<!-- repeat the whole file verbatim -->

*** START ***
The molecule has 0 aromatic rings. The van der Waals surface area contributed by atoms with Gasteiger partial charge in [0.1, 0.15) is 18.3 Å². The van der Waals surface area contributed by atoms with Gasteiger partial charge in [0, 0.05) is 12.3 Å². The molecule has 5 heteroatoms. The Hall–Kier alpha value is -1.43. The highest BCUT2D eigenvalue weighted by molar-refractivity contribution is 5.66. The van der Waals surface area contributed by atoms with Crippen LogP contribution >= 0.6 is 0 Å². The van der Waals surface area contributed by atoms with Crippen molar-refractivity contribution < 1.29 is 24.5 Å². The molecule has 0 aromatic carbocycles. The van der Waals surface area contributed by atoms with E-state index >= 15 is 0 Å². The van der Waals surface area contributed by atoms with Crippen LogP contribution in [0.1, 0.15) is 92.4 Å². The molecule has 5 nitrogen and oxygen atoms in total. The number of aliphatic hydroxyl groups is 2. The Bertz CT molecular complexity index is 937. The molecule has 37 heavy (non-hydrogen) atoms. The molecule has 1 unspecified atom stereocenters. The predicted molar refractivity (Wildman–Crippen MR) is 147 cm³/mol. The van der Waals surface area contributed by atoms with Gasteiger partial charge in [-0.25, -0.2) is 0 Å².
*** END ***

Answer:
The molecule has 0 aromatic rings. The van der Waals surface area contributed by atoms with Gasteiger partial charge in [0.1, 0.15) is 18.3 Å². The van der Waals surface area contributed by atoms with Gasteiger partial charge in [0, 0.05) is 12.3 Å². The molecule has 5 heteroatoms. The Hall–Kier alpha value is -1.43. The highest BCUT2D eigenvalue weighted by molar-refractivity contribution is 5.66. The van der Waals surface area contributed by atoms with Crippen LogP contribution >= 0.6 is 0 Å². The van der Waals surface area contributed by atoms with Crippen molar-refractivity contribution < 1.29 is 24.5 Å². The molecule has 0 aromatic carbocycles. The van der Waals surface area contributed by atoms with E-state index >= 15 is 0 Å². The van der Waals surface area contributed by atoms with Crippen LogP contribution in [0.1, 0.15) is 92.4 Å². The molecule has 5 nitrogen and oxygen atoms in total. The number of aliphatic hydroxyl groups is 2. The Bertz CT molecular complexity index is 937. The molecule has 37 heavy (non-hydrogen) atoms. The molecule has 1 unspecified atom stereocenters. The predicted molar refractivity (Wildman–Crippen MR) is 147 cm³/mol. The van der Waals surface area contributed by atoms with Gasteiger partial charge in [-0.25, -0.2) is 0 Å².